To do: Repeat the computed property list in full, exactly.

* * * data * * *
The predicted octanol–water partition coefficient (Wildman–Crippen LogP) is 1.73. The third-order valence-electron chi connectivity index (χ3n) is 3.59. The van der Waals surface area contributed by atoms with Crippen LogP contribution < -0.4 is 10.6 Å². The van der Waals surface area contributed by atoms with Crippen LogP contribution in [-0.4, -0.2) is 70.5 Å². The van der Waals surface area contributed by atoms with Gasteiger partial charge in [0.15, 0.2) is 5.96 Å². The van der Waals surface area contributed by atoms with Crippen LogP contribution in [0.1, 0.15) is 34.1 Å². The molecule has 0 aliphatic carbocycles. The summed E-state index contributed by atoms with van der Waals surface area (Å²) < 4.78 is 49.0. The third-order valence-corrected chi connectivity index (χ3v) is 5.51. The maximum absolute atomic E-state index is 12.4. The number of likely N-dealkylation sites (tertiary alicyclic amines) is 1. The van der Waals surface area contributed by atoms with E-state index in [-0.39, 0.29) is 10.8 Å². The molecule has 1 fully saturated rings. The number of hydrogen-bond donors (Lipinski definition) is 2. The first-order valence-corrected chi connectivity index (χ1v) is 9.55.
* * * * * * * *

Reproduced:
The predicted octanol–water partition coefficient (Wildman–Crippen LogP) is 1.73. The third-order valence-electron chi connectivity index (χ3n) is 3.59. The van der Waals surface area contributed by atoms with Crippen LogP contribution < -0.4 is 10.6 Å². The van der Waals surface area contributed by atoms with Crippen LogP contribution in [-0.4, -0.2) is 70.5 Å². The van der Waals surface area contributed by atoms with Gasteiger partial charge in [0.15, 0.2) is 5.96 Å². The van der Waals surface area contributed by atoms with Crippen LogP contribution in [0.1, 0.15) is 34.1 Å². The molecule has 0 aliphatic carbocycles. The summed E-state index contributed by atoms with van der Waals surface area (Å²) < 4.78 is 49.0. The third-order valence-corrected chi connectivity index (χ3v) is 5.51. The maximum absolute atomic E-state index is 12.4. The number of likely N-dealkylation sites (tertiary alicyclic amines) is 1. The van der Waals surface area contributed by atoms with E-state index in [-0.39, 0.29) is 10.8 Å². The molecule has 1 fully saturated rings. The number of hydrogen-bond donors (Lipinski definition) is 2. The first-order valence-corrected chi connectivity index (χ1v) is 9.55.